Put a Premium On Your Home Insurance

Written by Blanche Evans on Thursday, 26 June 2014 12:00 am

There are two reasons to buy hazard insurance for your home -- to protect your lender and to protect yourself. If you use the purchase price of your home for the insured amount, you may believe you have all bases covered.

But, you could be in for a nasty surprise if you have to make a claim. Your purchase price and the cost to replace your home can be thousands of dollars apart, especially if you bought your home at a discount, or if you've owned your home for some years and haven't increased your premium.

In 1992, the median price of a new home in the U.S. was $52.31 per square foot, says the National Association of Home Builders. By 2013, the median cost was $95 per square foot. In some high-cost areas such as California, building costs can be much higher. If you purchased your home for less than the median per square foot, you could be underinsured.

According to the National Association of Insurance Commissioners (NAIC), you should review your dwelling coverage annually to make sure it doesn't drop below the cost to replace your home. "If it drops below 80% of the full replacement cost of your home, your insurance company may reduce the amount that it will pay on a claim," posts the NAIC consumer guide.

So how do you determine replacement costs? First, insurance doesn't include land and landscaping, only the main building and any other buildings included in your policy. Ask your real estate professional to help. He or she can give you prices per square foot for homes similar to yours. Compare those numbers to similar homes that are newly built in your area.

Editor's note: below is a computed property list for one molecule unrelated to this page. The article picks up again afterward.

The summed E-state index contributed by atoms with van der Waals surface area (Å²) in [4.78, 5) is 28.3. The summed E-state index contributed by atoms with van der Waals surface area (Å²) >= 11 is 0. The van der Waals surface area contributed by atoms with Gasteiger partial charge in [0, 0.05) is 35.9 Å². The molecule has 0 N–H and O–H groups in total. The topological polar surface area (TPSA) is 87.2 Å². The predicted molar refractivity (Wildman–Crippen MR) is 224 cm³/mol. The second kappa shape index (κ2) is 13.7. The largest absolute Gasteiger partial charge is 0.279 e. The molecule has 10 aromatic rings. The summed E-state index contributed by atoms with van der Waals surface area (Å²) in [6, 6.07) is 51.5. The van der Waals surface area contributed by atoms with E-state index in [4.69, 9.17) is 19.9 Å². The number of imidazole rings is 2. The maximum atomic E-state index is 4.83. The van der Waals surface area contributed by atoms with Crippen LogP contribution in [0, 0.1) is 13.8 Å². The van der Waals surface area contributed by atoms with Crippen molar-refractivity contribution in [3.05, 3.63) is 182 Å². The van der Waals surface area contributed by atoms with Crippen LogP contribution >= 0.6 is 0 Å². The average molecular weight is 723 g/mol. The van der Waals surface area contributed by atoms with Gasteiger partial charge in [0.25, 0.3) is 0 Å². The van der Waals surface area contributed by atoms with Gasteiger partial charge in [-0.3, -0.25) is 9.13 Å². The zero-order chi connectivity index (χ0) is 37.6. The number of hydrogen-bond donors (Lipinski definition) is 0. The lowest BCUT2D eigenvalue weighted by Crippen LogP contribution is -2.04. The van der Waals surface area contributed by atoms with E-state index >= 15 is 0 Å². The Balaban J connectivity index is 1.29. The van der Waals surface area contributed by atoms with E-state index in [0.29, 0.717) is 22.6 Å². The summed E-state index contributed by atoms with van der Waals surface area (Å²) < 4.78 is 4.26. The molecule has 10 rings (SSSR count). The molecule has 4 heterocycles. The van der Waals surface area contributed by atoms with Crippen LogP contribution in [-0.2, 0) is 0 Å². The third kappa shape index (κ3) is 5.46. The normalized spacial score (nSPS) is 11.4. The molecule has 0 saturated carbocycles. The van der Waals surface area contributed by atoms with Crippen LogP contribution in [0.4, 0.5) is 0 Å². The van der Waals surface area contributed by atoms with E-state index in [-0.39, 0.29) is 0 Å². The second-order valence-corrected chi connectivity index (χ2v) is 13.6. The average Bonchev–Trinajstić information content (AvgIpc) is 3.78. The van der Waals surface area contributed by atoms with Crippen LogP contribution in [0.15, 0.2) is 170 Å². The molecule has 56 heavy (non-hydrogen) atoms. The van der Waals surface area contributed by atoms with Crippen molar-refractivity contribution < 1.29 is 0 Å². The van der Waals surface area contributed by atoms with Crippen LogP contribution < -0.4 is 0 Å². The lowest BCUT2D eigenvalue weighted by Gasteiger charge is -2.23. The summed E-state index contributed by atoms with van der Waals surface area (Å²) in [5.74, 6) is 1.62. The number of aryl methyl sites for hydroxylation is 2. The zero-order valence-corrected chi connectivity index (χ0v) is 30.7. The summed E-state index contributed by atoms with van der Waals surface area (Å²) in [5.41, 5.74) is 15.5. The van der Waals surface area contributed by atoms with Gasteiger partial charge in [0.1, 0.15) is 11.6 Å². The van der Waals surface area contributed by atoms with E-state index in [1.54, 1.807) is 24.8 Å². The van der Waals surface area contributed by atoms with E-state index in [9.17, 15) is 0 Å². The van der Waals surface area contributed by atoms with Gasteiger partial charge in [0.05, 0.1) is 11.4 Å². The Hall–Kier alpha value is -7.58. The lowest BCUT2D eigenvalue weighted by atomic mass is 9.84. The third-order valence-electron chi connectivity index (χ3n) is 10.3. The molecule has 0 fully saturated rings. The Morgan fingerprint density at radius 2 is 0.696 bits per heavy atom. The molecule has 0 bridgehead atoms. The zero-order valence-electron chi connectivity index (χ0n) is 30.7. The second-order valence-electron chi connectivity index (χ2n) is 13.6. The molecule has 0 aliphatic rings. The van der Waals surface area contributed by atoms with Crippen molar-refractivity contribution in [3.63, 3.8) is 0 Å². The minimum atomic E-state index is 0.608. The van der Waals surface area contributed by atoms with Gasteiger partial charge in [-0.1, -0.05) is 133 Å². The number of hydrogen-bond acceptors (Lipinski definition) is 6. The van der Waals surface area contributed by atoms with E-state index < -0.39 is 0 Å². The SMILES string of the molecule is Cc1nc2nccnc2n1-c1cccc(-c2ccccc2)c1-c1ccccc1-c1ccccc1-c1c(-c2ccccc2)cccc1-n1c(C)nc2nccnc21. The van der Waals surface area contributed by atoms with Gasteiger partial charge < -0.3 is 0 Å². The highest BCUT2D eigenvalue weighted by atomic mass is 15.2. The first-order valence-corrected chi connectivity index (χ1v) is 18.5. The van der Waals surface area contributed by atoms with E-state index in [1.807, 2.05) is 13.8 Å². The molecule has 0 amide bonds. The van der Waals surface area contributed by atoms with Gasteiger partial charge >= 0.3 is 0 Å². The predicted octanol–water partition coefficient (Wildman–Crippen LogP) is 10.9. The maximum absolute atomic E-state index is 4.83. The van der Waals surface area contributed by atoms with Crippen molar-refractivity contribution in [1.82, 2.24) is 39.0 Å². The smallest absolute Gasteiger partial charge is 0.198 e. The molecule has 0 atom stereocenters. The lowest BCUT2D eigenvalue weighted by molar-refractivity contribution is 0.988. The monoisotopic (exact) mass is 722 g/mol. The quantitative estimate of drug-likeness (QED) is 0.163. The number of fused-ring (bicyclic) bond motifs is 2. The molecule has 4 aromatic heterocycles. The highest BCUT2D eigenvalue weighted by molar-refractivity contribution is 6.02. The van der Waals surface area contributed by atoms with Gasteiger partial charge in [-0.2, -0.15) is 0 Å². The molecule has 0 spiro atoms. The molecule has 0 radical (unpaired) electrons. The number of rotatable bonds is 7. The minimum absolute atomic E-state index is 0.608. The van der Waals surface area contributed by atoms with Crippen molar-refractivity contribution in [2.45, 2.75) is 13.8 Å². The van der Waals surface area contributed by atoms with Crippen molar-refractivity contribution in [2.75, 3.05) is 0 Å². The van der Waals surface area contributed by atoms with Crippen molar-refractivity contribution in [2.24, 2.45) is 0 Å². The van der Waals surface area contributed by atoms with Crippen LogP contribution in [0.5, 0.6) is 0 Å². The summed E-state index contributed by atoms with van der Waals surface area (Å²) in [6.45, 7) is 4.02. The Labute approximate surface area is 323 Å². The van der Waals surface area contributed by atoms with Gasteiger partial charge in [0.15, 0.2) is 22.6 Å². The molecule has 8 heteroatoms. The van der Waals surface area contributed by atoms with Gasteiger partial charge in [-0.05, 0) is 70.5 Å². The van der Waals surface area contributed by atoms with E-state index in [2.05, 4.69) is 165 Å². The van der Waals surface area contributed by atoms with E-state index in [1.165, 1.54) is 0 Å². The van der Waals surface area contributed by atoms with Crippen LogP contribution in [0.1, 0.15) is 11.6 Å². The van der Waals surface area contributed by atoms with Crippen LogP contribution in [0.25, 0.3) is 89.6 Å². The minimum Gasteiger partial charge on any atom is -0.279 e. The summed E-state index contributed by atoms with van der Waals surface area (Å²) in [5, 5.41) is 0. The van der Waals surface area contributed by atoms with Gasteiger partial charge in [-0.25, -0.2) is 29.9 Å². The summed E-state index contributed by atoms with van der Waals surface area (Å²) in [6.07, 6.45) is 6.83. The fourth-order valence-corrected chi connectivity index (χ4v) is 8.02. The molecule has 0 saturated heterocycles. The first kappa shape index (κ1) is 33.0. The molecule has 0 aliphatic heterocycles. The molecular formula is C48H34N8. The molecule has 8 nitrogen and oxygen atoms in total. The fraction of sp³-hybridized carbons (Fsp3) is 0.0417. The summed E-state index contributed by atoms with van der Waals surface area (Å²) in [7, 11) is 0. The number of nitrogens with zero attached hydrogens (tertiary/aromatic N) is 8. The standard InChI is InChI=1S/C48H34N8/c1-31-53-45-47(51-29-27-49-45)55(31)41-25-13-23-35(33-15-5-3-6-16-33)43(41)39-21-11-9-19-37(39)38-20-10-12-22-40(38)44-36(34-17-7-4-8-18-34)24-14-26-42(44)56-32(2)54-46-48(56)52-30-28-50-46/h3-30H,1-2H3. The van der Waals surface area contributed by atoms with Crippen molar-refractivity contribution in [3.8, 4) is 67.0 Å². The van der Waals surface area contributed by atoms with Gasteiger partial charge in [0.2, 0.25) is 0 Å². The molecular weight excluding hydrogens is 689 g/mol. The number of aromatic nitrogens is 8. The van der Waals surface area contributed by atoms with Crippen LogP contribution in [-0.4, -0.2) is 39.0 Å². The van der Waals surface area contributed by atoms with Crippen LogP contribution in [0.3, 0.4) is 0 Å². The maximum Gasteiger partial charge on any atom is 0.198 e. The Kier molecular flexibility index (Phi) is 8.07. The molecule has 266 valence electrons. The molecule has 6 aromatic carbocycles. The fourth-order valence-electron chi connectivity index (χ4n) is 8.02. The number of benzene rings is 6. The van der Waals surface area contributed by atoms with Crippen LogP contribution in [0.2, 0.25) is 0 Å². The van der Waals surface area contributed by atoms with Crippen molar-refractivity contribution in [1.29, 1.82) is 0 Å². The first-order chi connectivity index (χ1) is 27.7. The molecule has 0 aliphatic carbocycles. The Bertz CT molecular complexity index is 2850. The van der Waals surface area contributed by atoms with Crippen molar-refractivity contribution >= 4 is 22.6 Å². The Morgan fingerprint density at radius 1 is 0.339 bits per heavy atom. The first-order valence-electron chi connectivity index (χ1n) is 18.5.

You can also call your insurer and ask to reevaluate your insurance needs. Insurance companies have cost-to-repair and cost-to-replace prices for your area. If you want to save money, there are many things you can do:

  • Shop your insurance with other providers.
  • Insure your car with the same insurer to get a discount.
  • Raise your deductible. From $500 to $1000, you can save about 12% annually on your premium.
  • Pay your bills on time. Good credit gets lower premiums
  • Be loyal. Some insurers give discounts to long-term customers.
  • Don't smoke.
  • Step up alarms around the house, including smoke and carbon monoxide detectors.
  • Check your policy annually. Your may be able to get your premium lowered with as little as a phone call.

To protect your assets, make sure you not only cover basic fire insurance, but that you also get flood, earthquake, and any other natural disaster insurance that is appropriate to your area. You also may be limited to coverage for personal belongings, typically half the amount of your dwelling coverage.

Many factors affect the premium you pay, including which insurance company you choose. Different insurance companies charge different premiums for similar coverage, so shop around.

Once you give your insurance company and quote to your lender, your lender will insist that you escrow your premiums, and may ask you to pay a year's worth in advance. Every year when your insurance premium comes up for renewal, you can review your situation with your lender.